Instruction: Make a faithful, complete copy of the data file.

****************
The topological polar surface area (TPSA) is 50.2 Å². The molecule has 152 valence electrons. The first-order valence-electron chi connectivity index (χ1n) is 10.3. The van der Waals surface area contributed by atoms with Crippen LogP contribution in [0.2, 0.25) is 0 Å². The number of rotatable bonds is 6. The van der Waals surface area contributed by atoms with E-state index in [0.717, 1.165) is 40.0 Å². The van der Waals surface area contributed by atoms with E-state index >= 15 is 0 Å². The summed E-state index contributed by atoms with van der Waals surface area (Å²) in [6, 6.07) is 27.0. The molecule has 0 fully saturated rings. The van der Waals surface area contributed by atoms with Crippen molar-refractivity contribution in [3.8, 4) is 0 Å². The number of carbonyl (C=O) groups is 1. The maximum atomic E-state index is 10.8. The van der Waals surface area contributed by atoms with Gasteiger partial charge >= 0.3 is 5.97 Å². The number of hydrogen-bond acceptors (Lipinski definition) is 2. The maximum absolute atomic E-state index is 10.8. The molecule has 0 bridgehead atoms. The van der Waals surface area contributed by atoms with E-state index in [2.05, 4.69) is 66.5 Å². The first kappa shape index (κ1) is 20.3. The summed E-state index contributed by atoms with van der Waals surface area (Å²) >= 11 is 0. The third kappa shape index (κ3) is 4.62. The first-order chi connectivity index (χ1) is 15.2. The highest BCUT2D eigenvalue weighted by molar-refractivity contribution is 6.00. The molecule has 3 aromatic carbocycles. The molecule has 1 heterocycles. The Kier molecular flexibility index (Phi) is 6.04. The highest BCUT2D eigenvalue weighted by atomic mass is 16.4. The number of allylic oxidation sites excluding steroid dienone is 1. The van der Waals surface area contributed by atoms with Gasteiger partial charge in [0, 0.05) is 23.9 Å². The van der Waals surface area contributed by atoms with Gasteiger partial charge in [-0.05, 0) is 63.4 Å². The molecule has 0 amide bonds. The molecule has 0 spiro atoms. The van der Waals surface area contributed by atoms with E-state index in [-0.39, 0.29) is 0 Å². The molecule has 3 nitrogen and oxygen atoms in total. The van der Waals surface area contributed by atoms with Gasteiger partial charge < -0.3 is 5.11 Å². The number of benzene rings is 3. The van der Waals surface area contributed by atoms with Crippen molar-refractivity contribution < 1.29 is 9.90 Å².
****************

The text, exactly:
The topological polar surface area (TPSA) is 50.2 Å². The molecule has 152 valence electrons. The first-order valence-electron chi connectivity index (χ1n) is 10.3. The van der Waals surface area contributed by atoms with Crippen LogP contribution in [0.2, 0.25) is 0 Å². The number of rotatable bonds is 6. The van der Waals surface area contributed by atoms with E-state index in [0.717, 1.165) is 40.0 Å². The van der Waals surface area contributed by atoms with E-state index >= 15 is 0 Å². The summed E-state index contributed by atoms with van der Waals surface area (Å²) in [6, 6.07) is 27.0. The molecule has 0 fully saturated rings. The van der Waals surface area contributed by atoms with Crippen molar-refractivity contribution in [3.8, 4) is 0 Å². The number of carbonyl (C=O) groups is 1. The maximum atomic E-state index is 10.8. The van der Waals surface area contributed by atoms with Gasteiger partial charge >= 0.3 is 5.97 Å². The number of hydrogen-bond acceptors (Lipinski definition) is 2. The maximum absolute atomic E-state index is 10.8. The molecule has 0 bridgehead atoms. The van der Waals surface area contributed by atoms with E-state index in [2.05, 4.69) is 66.5 Å². The first kappa shape index (κ1) is 20.3. The summed E-state index contributed by atoms with van der Waals surface area (Å²) >= 11 is 0. The third kappa shape index (κ3) is 4.62. The first-order chi connectivity index (χ1) is 15.2. The highest BCUT2D eigenvalue weighted by molar-refractivity contribution is 6.00. The molecule has 3 aromatic carbocycles. The molecule has 1 heterocycles. The Kier molecular flexibility index (Phi) is 6.04. The highest BCUT2D eigenvalue weighted by atomic mass is 16.4. The number of allylic oxidation sites excluding steroid dienone is 1. The van der Waals surface area contributed by atoms with Gasteiger partial charge in [0, 0.05) is 23.9 Å². The van der Waals surface area contributed by atoms with Gasteiger partial charge in [-0.05, 0) is 63.4 Å². The molecule has 0 amide bonds. The molecule has 0 spiro atoms. The van der Waals surface area contributed by atoms with E-state index in [-0.39, 0.29) is 0 Å². The molecule has 3 nitrogen and oxygen atoms in total. The van der Waals surface area contributed by atoms with Gasteiger partial charge < -0.3 is 5.11 Å². The number of benzene rings is 3. The van der Waals surface area contributed by atoms with Crippen molar-refractivity contribution < 1.29 is 9.90 Å².